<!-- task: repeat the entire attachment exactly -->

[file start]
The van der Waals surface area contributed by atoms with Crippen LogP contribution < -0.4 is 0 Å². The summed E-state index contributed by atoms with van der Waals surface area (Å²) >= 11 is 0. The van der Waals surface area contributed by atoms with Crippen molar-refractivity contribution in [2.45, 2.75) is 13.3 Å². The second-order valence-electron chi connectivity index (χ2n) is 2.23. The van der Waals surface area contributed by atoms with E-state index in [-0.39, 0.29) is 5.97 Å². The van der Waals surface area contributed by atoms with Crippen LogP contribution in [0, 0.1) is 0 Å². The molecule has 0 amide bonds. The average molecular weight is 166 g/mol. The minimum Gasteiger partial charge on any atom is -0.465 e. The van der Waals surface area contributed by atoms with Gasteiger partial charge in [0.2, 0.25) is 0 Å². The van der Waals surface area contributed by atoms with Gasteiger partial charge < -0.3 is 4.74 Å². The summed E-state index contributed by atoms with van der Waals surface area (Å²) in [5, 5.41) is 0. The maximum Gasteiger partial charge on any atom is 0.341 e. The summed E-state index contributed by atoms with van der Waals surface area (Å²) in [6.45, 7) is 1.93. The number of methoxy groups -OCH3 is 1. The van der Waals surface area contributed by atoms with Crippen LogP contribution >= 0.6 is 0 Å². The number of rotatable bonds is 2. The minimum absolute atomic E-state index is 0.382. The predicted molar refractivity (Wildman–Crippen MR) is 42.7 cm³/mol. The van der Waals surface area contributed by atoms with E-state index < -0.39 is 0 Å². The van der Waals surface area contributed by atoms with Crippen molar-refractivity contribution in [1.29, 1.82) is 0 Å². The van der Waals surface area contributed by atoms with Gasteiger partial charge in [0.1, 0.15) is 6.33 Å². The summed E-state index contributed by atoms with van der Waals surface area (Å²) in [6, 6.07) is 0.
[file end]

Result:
The van der Waals surface area contributed by atoms with Crippen LogP contribution < -0.4 is 0 Å². The summed E-state index contributed by atoms with van der Waals surface area (Å²) >= 11 is 0. The van der Waals surface area contributed by atoms with Crippen molar-refractivity contribution in [2.45, 2.75) is 13.3 Å². The second-order valence-electron chi connectivity index (χ2n) is 2.23. The van der Waals surface area contributed by atoms with E-state index in [-0.39, 0.29) is 5.97 Å². The van der Waals surface area contributed by atoms with Crippen LogP contribution in [0, 0.1) is 0 Å². The molecule has 0 amide bonds. The average molecular weight is 166 g/mol. The minimum Gasteiger partial charge on any atom is -0.465 e. The van der Waals surface area contributed by atoms with Gasteiger partial charge in [0.2, 0.25) is 0 Å². The van der Waals surface area contributed by atoms with Gasteiger partial charge < -0.3 is 4.74 Å². The summed E-state index contributed by atoms with van der Waals surface area (Å²) in [5, 5.41) is 0. The maximum Gasteiger partial charge on any atom is 0.341 e. The summed E-state index contributed by atoms with van der Waals surface area (Å²) in [6.45, 7) is 1.93. The number of methoxy groups -OCH3 is 1. The van der Waals surface area contributed by atoms with Crippen LogP contribution >= 0.6 is 0 Å². The number of rotatable bonds is 2. The minimum absolute atomic E-state index is 0.382. The predicted molar refractivity (Wildman–Crippen MR) is 42.7 cm³/mol. The van der Waals surface area contributed by atoms with E-state index < -0.39 is 0 Å². The van der Waals surface area contributed by atoms with Crippen molar-refractivity contribution in [1.29, 1.82) is 0 Å². The van der Waals surface area contributed by atoms with Gasteiger partial charge in [0.1, 0.15) is 6.33 Å². The summed E-state index contributed by atoms with van der Waals surface area (Å²) in [6, 6.07) is 0.